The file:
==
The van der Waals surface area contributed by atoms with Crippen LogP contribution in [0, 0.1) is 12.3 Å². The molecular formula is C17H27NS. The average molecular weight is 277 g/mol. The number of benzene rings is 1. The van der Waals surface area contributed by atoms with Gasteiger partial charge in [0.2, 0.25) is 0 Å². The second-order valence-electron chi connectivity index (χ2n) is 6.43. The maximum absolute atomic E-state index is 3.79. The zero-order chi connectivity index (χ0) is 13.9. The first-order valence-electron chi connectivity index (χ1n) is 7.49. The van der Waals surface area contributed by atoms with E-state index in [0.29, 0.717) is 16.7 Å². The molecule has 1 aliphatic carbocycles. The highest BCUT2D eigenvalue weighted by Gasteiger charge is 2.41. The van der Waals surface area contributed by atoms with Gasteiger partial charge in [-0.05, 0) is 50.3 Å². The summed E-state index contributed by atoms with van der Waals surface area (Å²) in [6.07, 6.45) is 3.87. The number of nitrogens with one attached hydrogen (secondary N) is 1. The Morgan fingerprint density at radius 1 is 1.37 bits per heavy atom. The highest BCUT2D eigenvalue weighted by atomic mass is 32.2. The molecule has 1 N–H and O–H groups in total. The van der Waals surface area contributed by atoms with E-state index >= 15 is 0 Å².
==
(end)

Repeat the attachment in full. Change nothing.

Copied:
The van der Waals surface area contributed by atoms with Crippen LogP contribution in [0, 0.1) is 12.3 Å². The molecular formula is C17H27NS. The average molecular weight is 277 g/mol. The number of benzene rings is 1. The van der Waals surface area contributed by atoms with Gasteiger partial charge in [0.2, 0.25) is 0 Å². The second-order valence-electron chi connectivity index (χ2n) is 6.43. The maximum absolute atomic E-state index is 3.79. The zero-order chi connectivity index (χ0) is 13.9. The first-order valence-electron chi connectivity index (χ1n) is 7.49. The van der Waals surface area contributed by atoms with E-state index in [0.29, 0.717) is 16.7 Å². The molecule has 1 aliphatic carbocycles. The highest BCUT2D eigenvalue weighted by Gasteiger charge is 2.41. The van der Waals surface area contributed by atoms with Gasteiger partial charge in [-0.05, 0) is 50.3 Å². The summed E-state index contributed by atoms with van der Waals surface area (Å²) in [6.07, 6.45) is 3.87. The number of nitrogens with one attached hydrogen (secondary N) is 1. The Morgan fingerprint density at radius 1 is 1.37 bits per heavy atom. The highest BCUT2D eigenvalue weighted by atomic mass is 32.2. The molecule has 1 N–H and O–H groups in total. The van der Waals surface area contributed by atoms with E-state index >= 15 is 0 Å².